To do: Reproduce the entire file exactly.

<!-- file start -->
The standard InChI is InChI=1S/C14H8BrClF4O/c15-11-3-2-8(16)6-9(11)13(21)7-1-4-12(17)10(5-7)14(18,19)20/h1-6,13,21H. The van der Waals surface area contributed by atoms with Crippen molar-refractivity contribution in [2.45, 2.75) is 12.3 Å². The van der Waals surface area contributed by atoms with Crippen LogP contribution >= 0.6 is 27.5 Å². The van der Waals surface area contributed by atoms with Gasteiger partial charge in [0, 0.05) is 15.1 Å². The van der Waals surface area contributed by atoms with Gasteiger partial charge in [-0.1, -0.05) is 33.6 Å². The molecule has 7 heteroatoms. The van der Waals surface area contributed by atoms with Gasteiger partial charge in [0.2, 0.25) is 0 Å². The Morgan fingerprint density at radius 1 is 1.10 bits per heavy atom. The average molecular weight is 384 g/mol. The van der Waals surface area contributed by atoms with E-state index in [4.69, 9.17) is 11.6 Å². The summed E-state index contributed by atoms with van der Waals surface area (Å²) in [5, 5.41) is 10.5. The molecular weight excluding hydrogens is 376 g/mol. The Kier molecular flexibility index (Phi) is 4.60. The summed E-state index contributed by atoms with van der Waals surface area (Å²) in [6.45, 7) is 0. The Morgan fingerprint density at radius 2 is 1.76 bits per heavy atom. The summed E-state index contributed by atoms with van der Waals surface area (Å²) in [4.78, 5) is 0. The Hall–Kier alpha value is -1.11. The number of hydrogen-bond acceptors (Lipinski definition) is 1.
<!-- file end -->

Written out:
The standard InChI is InChI=1S/C14H8BrClF4O/c15-11-3-2-8(16)6-9(11)13(21)7-1-4-12(17)10(5-7)14(18,19)20/h1-6,13,21H. The van der Waals surface area contributed by atoms with Crippen molar-refractivity contribution in [2.45, 2.75) is 12.3 Å². The van der Waals surface area contributed by atoms with Crippen LogP contribution >= 0.6 is 27.5 Å². The van der Waals surface area contributed by atoms with Gasteiger partial charge in [0, 0.05) is 15.1 Å². The van der Waals surface area contributed by atoms with Gasteiger partial charge in [-0.1, -0.05) is 33.6 Å². The molecule has 7 heteroatoms. The van der Waals surface area contributed by atoms with Gasteiger partial charge in [0.2, 0.25) is 0 Å². The Morgan fingerprint density at radius 1 is 1.10 bits per heavy atom. The average molecular weight is 384 g/mol. The van der Waals surface area contributed by atoms with E-state index in [4.69, 9.17) is 11.6 Å². The summed E-state index contributed by atoms with van der Waals surface area (Å²) in [5, 5.41) is 10.5. The molecular weight excluding hydrogens is 376 g/mol. The Kier molecular flexibility index (Phi) is 4.60. The summed E-state index contributed by atoms with van der Waals surface area (Å²) in [6.45, 7) is 0. The Morgan fingerprint density at radius 2 is 1.76 bits per heavy atom. The summed E-state index contributed by atoms with van der Waals surface area (Å²) in [4.78, 5) is 0. The Hall–Kier alpha value is -1.11. The number of hydrogen-bond acceptors (Lipinski definition) is 1.